Instagram does not offer a way of selecting users by age, but the research team was able to select users that fit the profile they were looking for by applying computer vision techniques. Luo and his team have been pioneering techniques that teach computers to extract information from images on the Internet (some examples are found here and here), something that is much more complex than just extracting information from text. They were able to use computers to analyze the profile faces of Instagram users to get sufficiently accurate guesses for their age, gender, and race.

Having selected a group of underage users to study, the researchers monitored drinking related activities via their Instagram photos by analyzing the social media tags associated with these photos using a constructed Internet slang dictionary and also any alcohol brands the users follow.

In their study, the researchers found that underage alcohol consumption, like with adults, happens more on weekends and holidays and at the end of the day. There also wasn’t a strong bias toward one gender for alcohol consumption – it matched the gender ratio of Instagram users.

The researchers did find that different alcohol brands are followed in varying degrees by teenagers, and that different genders follow different brands. The researchers highlight that this could point out brands that are attracting younger audiences in social media, information that could be useful to people working with underage drinkers.

“There are several ways we can go about doing that,” said Luo. “We can keep government agencies or schools better informed and help them design interventions. We could also use social media to incorporate targeted intervention and to measure the effect of any intervention. And perhaps other things we haven’t thought about.”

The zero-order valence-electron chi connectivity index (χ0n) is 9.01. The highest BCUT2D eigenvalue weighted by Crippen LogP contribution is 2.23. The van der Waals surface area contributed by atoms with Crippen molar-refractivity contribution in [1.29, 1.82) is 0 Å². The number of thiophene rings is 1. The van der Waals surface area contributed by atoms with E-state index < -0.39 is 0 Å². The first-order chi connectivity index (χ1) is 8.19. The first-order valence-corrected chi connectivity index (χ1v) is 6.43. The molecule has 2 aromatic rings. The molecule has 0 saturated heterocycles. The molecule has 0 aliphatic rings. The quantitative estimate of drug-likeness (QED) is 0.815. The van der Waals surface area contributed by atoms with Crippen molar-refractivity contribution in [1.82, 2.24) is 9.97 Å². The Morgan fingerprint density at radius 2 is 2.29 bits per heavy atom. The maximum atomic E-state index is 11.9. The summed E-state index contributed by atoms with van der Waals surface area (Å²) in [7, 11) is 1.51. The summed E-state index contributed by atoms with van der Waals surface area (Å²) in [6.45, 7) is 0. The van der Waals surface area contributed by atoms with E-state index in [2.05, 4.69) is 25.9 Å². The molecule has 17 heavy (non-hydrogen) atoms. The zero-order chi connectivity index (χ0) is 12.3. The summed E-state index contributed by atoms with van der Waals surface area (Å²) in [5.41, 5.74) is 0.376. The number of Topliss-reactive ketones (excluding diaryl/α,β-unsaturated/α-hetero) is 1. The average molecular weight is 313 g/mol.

The researchers acknowledge, however, that research like this could also be used by brands to target their products to those users most likely to follow them.

Luo explained that an important next step is to check the results of their approach with surveys, to ensure their methodology is robust before applying it to extract even more information from Instagram. They hope to collaborate with people working on addressing other youth problems, such as tobacco, drugs, teen pregnancy, stress or depression.

“This new method could be a useful complement to more traditional methods of measuring youth drinking,” said Elizabeth Handley, clinical psychologist and research associate at the University’s Mount Hope Family Center. “It could provide important new insights into the contexts of youth drinking and be a valuable tool for evaluating the effectiveness of school or community-based preventive interventions.”

Luo’s coauthors on the paper are Ran Pang, Agustin Baretto, and Professor Henry Kautz, all from the University of Rochester.


The repeated use of the term “intervention” is what should sound alarms the loudest; not only are they collecting data, but they intend to take action based upon what they find. Yes, we are largely dealing with minors who have not been granted the complete rights of adults, but this same language has been used in predictive mental health algorithms designed to do the exact same things for all ages. And, as we should have learned by now, loose definitions and loose interpretations have led to repeated abuses in a world that seemingly has gone full paranoid about all potential threats.

Do you feel that this technology is a legitimate solution for this specific issue, or is it destined to take us one more step down the slippery slope?